I have been accessing the Internet ever since it became possible to do so and especially once fast access became possible. One attraction of Internet usage is that you can access information on almost every subject covering a plethora of angles. One way to find this out is through use of Search Engines, whereby you can type in a subject you want to study and the engine gives results in order of appropriateness of where you can go to find out information on the subject, even when allowing for some info providers paying to jump the queue. In the early days there were many search engines vying for one’s attention as the one to use but I quickly came to a view that Google was the best. Since then it has come to dominate that market. Because searching for information was a major reason behind my using the Internet, it made sense to make Internet my home page, even though there can be other priorities that might lead people to make a different choice for their Home page.
One thing that has come to bother me increasingly is, when trying to get to the bottom of what is going on, I have found myself becoming increasingly distrustful of what the media reports, often because of its inherent liberal bias and dubious selection of material. I try to adopt a strategy of trying to get my information from more than one source and balancing what I find in order to come to a view that tends toward equating with the truth – a challenging and never ending task, but also necessary. In that quest for information, trying to find alternative media reporting sources, I stumbled recently across “The Drudge Report”, which I understand has become very popular, especially among those sharing my concerns. It lacks frills but is full of stuff that I think matters and while I recognize a certain alt right bias, I sense a necessary degree of integrity, for example in that it runs many stories from those with a different outlook, where relevant. According to Wikipedia: “The Drudge Report is a politically conservative American news aggregation website. Run by Matt Drudge with the help of Charles Hurt, the site consists mainly of links to stories from the United States and international mainstream media about politics, entertainment, and current events; it also has links to many columnists. Occasionally, Drudge authors new stories himself, based on tips”.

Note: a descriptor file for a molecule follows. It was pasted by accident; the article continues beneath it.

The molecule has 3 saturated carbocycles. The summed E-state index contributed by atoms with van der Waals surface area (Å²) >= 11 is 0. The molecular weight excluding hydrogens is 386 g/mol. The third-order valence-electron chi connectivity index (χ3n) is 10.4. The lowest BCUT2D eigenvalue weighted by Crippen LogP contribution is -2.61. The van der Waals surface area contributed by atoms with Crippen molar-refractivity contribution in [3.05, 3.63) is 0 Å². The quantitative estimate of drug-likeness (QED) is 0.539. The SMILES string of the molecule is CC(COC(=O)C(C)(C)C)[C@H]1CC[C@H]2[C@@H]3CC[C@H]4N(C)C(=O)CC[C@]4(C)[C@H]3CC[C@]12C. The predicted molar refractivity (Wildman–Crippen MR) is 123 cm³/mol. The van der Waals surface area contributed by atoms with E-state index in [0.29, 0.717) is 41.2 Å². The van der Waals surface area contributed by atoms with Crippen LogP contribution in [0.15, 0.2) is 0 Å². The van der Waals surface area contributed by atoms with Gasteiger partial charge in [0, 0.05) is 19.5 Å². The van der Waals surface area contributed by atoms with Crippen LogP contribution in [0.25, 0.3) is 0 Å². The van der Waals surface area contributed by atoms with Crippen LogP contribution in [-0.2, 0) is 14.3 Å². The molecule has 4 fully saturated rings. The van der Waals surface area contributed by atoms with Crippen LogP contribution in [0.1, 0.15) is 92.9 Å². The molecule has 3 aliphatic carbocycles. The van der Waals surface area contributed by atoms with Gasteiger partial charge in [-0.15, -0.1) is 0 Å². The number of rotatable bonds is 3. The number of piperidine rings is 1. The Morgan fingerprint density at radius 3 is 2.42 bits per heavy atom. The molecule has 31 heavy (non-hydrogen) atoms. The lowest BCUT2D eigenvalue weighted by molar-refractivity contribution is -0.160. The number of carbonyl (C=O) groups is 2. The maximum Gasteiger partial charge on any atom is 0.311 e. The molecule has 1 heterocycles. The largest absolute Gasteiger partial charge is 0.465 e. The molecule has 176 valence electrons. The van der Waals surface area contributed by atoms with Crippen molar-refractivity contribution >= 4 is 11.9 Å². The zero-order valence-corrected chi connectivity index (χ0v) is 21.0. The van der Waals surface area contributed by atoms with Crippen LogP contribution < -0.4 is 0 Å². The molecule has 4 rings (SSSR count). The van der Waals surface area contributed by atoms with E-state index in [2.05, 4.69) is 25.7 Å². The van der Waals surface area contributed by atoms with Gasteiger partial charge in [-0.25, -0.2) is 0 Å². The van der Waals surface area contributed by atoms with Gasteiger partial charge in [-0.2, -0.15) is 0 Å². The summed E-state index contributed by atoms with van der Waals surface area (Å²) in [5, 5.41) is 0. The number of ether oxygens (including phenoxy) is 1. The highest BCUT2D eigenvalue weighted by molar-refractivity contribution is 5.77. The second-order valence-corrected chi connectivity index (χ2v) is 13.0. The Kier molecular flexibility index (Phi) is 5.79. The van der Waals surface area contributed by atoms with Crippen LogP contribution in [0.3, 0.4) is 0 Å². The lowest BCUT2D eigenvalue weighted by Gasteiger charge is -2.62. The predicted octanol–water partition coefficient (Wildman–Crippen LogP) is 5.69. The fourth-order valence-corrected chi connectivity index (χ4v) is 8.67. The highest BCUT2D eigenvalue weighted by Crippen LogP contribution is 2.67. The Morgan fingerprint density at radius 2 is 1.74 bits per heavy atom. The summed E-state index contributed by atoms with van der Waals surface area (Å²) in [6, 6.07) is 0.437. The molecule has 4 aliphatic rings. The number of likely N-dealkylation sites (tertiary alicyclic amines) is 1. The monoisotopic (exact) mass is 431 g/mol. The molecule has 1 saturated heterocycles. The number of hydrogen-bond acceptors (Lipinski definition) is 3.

While Google has many redeeming qualities, I reckon in 90% of my Internet searches Google gets me to where I want to be, I worry over that it is becoming a near monopoly when accessing information. I am also suspicious regarding data privacy. I am concerned that it censors stuff it does not agree with. When I did Google search, and to its credit given what it came up with hardly put Google in a good light, on the term: “evidence of Google censoring”, I was amazed at the number of hits even on the first page, which I consider concerning. This had nothing to do with protecting the vulnerable from harmful and untrue content, but rather more to do with preventing those with views that Google disapproved off from airing them. This is part of a bigger issue we are likely to see more off, which I find worrying: control of the Internet and shutting down those who offer alternative perspectives to those who are in power.
Of course my decision to change my homepage from Google to Drudge is unlikely to make any difference at all, but on the other hand, if others were to follow my example it might. I suspect having links to Drudge reports staring me in my face when I click on my ISP icon will overall be less useful than having the ability right away to initiate an Internet search. Notwithstanding, for the time being at least, Drudge replaces Google for this Internet user!